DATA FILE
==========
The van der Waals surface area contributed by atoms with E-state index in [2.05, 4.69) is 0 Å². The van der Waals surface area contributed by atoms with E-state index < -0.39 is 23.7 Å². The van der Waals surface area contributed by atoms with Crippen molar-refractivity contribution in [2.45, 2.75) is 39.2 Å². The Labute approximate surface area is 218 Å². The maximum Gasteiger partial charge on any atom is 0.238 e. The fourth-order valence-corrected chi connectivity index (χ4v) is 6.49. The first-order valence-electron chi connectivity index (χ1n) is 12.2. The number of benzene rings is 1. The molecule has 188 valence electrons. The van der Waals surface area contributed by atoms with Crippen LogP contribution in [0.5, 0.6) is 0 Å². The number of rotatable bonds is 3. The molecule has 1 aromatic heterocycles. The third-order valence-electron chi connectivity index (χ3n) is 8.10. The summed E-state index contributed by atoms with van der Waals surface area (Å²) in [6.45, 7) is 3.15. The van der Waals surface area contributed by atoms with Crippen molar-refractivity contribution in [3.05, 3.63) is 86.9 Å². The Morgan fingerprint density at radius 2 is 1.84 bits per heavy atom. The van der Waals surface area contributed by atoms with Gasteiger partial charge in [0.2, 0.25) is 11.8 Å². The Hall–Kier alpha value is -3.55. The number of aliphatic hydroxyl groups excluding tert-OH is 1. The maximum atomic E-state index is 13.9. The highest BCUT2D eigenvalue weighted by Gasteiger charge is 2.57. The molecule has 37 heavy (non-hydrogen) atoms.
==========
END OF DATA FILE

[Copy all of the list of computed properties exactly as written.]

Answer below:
The van der Waals surface area contributed by atoms with E-state index in [2.05, 4.69) is 0 Å². The van der Waals surface area contributed by atoms with E-state index < -0.39 is 23.7 Å². The van der Waals surface area contributed by atoms with Crippen molar-refractivity contribution in [2.45, 2.75) is 39.2 Å². The Labute approximate surface area is 218 Å². The maximum Gasteiger partial charge on any atom is 0.238 e. The fourth-order valence-corrected chi connectivity index (χ4v) is 6.49. The first-order valence-electron chi connectivity index (χ1n) is 12.2. The number of benzene rings is 1. The molecule has 188 valence electrons. The van der Waals surface area contributed by atoms with Crippen LogP contribution in [0.5, 0.6) is 0 Å². The number of rotatable bonds is 3. The molecule has 1 aromatic heterocycles. The third-order valence-electron chi connectivity index (χ3n) is 8.10. The summed E-state index contributed by atoms with van der Waals surface area (Å²) in [6.45, 7) is 3.15. The van der Waals surface area contributed by atoms with Crippen molar-refractivity contribution in [3.05, 3.63) is 86.9 Å². The Morgan fingerprint density at radius 2 is 1.84 bits per heavy atom. The van der Waals surface area contributed by atoms with Gasteiger partial charge in [0.2, 0.25) is 11.8 Å². The Hall–Kier alpha value is -3.55. The number of aliphatic hydroxyl groups excluding tert-OH is 1. The maximum atomic E-state index is 13.9. The highest BCUT2D eigenvalue weighted by Gasteiger charge is 2.57. The molecule has 37 heavy (non-hydrogen) atoms.